Date of Award

Fall 12-2009

Document Type

Dissertation

Degree Name

Doctor of Education (EdD)

Department

Education

First Advisor

Dr. Cynthia Vitale

Second Advisor

Dr. Jill Hutcheson

Third Advisor

Dr. Patty Corum

Abstract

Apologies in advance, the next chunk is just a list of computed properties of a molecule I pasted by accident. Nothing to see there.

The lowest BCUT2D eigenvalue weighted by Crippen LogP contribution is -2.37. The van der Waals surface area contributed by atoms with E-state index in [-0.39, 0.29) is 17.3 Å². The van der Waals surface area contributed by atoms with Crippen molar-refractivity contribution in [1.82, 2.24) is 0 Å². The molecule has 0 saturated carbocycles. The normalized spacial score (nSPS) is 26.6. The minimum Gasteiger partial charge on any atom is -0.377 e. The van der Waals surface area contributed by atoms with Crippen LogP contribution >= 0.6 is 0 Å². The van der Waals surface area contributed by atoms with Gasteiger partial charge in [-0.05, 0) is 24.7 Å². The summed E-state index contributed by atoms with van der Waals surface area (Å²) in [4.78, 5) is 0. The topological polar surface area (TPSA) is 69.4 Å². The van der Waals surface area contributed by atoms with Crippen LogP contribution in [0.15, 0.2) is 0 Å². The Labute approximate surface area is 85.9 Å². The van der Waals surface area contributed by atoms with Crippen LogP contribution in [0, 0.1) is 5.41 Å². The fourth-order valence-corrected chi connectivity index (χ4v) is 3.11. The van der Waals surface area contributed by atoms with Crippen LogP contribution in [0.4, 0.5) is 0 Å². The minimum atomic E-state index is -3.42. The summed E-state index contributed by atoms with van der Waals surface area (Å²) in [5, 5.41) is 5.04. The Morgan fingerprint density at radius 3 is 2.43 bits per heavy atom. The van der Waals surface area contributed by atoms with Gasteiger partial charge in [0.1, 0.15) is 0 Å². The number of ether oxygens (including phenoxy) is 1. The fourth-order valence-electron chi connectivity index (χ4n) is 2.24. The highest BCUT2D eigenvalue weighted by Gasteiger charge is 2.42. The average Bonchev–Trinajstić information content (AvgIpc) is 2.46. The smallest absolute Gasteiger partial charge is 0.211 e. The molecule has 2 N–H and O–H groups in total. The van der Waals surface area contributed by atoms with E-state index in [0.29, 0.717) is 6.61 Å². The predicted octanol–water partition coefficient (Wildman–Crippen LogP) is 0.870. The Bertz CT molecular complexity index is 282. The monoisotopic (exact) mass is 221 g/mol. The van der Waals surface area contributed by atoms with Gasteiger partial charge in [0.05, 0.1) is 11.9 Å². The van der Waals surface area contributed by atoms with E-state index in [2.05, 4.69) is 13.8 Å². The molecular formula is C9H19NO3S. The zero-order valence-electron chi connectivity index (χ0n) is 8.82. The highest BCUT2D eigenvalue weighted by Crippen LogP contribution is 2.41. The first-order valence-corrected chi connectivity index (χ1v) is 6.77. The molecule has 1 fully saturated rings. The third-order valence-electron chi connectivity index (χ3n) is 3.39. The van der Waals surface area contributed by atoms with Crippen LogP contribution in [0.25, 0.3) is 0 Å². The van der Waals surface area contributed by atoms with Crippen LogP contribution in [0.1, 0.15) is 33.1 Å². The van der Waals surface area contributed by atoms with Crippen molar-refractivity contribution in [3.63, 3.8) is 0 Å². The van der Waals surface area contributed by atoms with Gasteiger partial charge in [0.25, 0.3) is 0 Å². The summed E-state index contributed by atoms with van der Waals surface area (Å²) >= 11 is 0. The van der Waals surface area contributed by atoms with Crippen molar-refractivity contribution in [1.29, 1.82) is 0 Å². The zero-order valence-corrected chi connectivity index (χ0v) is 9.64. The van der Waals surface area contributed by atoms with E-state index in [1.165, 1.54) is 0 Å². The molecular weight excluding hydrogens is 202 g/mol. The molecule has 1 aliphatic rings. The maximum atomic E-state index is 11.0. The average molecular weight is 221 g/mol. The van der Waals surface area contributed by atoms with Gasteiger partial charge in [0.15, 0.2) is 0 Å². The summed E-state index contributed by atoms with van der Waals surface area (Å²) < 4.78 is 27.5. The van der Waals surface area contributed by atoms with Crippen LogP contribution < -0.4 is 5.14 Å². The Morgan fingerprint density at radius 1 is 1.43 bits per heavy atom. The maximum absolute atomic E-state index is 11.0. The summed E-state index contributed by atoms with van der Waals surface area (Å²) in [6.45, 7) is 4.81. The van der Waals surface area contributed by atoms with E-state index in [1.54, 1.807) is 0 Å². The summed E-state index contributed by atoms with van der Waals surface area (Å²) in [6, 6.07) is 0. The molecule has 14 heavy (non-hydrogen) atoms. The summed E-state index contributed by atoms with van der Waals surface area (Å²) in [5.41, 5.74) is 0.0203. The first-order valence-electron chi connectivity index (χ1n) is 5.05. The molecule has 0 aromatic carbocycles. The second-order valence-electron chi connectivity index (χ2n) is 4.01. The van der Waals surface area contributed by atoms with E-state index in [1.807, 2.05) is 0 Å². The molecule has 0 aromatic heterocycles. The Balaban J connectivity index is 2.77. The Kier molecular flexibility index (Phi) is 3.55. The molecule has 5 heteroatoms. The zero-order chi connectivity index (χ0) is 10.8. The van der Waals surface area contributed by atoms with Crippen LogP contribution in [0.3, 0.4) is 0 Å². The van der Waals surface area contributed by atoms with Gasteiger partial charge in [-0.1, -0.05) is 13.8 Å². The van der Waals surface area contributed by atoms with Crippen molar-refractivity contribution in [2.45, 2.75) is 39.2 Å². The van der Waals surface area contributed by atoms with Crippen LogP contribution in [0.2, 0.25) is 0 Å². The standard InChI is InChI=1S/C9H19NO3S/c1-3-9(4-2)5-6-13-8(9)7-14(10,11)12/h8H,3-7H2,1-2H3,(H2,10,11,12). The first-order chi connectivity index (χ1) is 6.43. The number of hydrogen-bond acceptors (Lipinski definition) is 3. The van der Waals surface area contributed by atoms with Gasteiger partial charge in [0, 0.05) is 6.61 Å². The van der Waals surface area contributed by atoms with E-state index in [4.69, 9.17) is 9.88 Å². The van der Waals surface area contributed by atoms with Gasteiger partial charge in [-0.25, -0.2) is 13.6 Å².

As schools struggle to meet federal testing requirements, the importance of having highly effective teachers in every classroom has never been greater, and, given the downward trend in the economy, there are more teaching applicants than ever. School districts would benefit from a streamlined process to interview and select only the most effective and highly-qualified teachers. The researcher’s purpose was to determine the efficiency and effectiveness of a unique and specific teacher selection process which included three Ventures for Excellence screening tools and one innovative instrument designed for this study, the performance rating scale. A collaborative correlational study involving three investigators was conducted to determine if there was an association between the three Ventures for Excellence tools (the written application questions, the StyleProfile online screening tool, and the 22-question screening interview tool) and the performance rating scale. A multiple linear regression study was conducted to determine the relationship between the predictive qualities of the selection tools and the actual teaching performance during the 2007-2008 school year. The research question answered in the study was, “Are the teacher selection tools currently being utilized in the study district able to predict first year success?” The subquestion was, “Is there a difference in prediction related to experience, gender, or elementary and secondary levels?” This investigator focused on the experience issue. In the literature review, the researchers examined (a) the impact of quality teaching on student achievement, (b) characteristics of effective teachers, (c) teacher characteristics as related to experience, and (d) techniques and strategies that districts iii have adopted to select quality candidates. The common thread was that the teacher may be the most important factor affecting student achievement. The most salient finding was that overall the 22-question interview was the most predictive of teacher success. The researchers also found, overall, that the StyleProfile rarely predicted teacher success, but was the greatest predictor of one sub-group, inexperienced teachers. The recommendation to the study district was to use the StyleProfile tool cautiously with teacher candidates. A recommendation for future research is to replicate the study with larger subject groups.

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